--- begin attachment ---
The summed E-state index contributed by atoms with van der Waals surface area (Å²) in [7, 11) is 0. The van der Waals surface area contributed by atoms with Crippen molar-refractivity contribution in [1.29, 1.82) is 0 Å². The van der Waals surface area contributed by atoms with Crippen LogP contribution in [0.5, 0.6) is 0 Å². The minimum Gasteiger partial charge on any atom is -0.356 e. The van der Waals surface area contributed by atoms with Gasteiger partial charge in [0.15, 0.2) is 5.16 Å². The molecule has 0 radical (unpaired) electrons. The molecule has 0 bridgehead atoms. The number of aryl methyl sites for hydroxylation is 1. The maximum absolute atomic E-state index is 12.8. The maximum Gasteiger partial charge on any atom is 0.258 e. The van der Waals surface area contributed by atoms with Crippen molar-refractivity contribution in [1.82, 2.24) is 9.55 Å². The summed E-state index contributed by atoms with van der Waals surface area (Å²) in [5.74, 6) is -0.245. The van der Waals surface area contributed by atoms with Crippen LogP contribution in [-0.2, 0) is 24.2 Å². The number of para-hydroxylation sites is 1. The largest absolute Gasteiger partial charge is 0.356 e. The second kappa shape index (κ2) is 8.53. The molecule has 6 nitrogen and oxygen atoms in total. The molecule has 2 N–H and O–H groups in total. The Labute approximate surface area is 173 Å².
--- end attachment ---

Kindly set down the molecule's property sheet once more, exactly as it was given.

The summed E-state index contributed by atoms with van der Waals surface area (Å²) in [7, 11) is 0. The van der Waals surface area contributed by atoms with Crippen molar-refractivity contribution in [1.29, 1.82) is 0 Å². The van der Waals surface area contributed by atoms with Crippen LogP contribution in [0.5, 0.6) is 0 Å². The minimum Gasteiger partial charge on any atom is -0.356 e. The van der Waals surface area contributed by atoms with Gasteiger partial charge in [0.15, 0.2) is 5.16 Å². The molecule has 0 radical (unpaired) electrons. The molecule has 0 bridgehead atoms. The number of aryl methyl sites for hydroxylation is 1. The maximum absolute atomic E-state index is 12.8. The maximum Gasteiger partial charge on any atom is 0.258 e. The van der Waals surface area contributed by atoms with Crippen molar-refractivity contribution in [1.82, 2.24) is 9.55 Å². The summed E-state index contributed by atoms with van der Waals surface area (Å²) in [5.74, 6) is -0.245. The van der Waals surface area contributed by atoms with Crippen LogP contribution in [-0.2, 0) is 24.2 Å². The number of para-hydroxylation sites is 1. The largest absolute Gasteiger partial charge is 0.356 e. The second kappa shape index (κ2) is 8.53. The molecule has 6 nitrogen and oxygen atoms in total. The molecule has 2 N–H and O–H groups in total. The Labute approximate surface area is 173 Å².